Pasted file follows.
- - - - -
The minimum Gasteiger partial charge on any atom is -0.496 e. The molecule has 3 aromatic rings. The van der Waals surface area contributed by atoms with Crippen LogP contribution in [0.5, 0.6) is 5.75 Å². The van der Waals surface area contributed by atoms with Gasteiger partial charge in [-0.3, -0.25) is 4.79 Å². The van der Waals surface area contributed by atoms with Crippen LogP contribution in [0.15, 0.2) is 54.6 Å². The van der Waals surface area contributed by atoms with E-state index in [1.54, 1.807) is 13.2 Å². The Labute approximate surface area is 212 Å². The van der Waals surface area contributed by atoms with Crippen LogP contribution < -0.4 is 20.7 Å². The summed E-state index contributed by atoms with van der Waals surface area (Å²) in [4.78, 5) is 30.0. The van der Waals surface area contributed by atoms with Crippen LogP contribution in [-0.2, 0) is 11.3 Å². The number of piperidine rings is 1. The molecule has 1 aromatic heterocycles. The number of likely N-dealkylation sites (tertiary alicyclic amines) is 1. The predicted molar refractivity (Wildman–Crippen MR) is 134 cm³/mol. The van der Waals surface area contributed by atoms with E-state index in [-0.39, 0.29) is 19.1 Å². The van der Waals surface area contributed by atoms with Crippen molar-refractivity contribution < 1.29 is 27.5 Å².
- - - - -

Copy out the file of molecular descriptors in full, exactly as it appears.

The minimum Gasteiger partial charge on any atom is -0.496 e. The molecule has 3 aromatic rings. The van der Waals surface area contributed by atoms with Crippen LogP contribution in [0.5, 0.6) is 5.75 Å². The van der Waals surface area contributed by atoms with Gasteiger partial charge in [-0.3, -0.25) is 4.79 Å². The van der Waals surface area contributed by atoms with Crippen LogP contribution in [0.15, 0.2) is 54.6 Å². The van der Waals surface area contributed by atoms with E-state index in [1.54, 1.807) is 13.2 Å². The Labute approximate surface area is 212 Å². The van der Waals surface area contributed by atoms with Crippen LogP contribution < -0.4 is 20.7 Å². The summed E-state index contributed by atoms with van der Waals surface area (Å²) in [4.78, 5) is 30.0. The van der Waals surface area contributed by atoms with Crippen LogP contribution in [-0.2, 0) is 11.3 Å². The number of piperidine rings is 1. The molecule has 1 aromatic heterocycles. The number of likely N-dealkylation sites (tertiary alicyclic amines) is 1. The predicted molar refractivity (Wildman–Crippen MR) is 134 cm³/mol. The van der Waals surface area contributed by atoms with E-state index in [-0.39, 0.29) is 19.1 Å². The van der Waals surface area contributed by atoms with Crippen molar-refractivity contribution < 1.29 is 27.5 Å².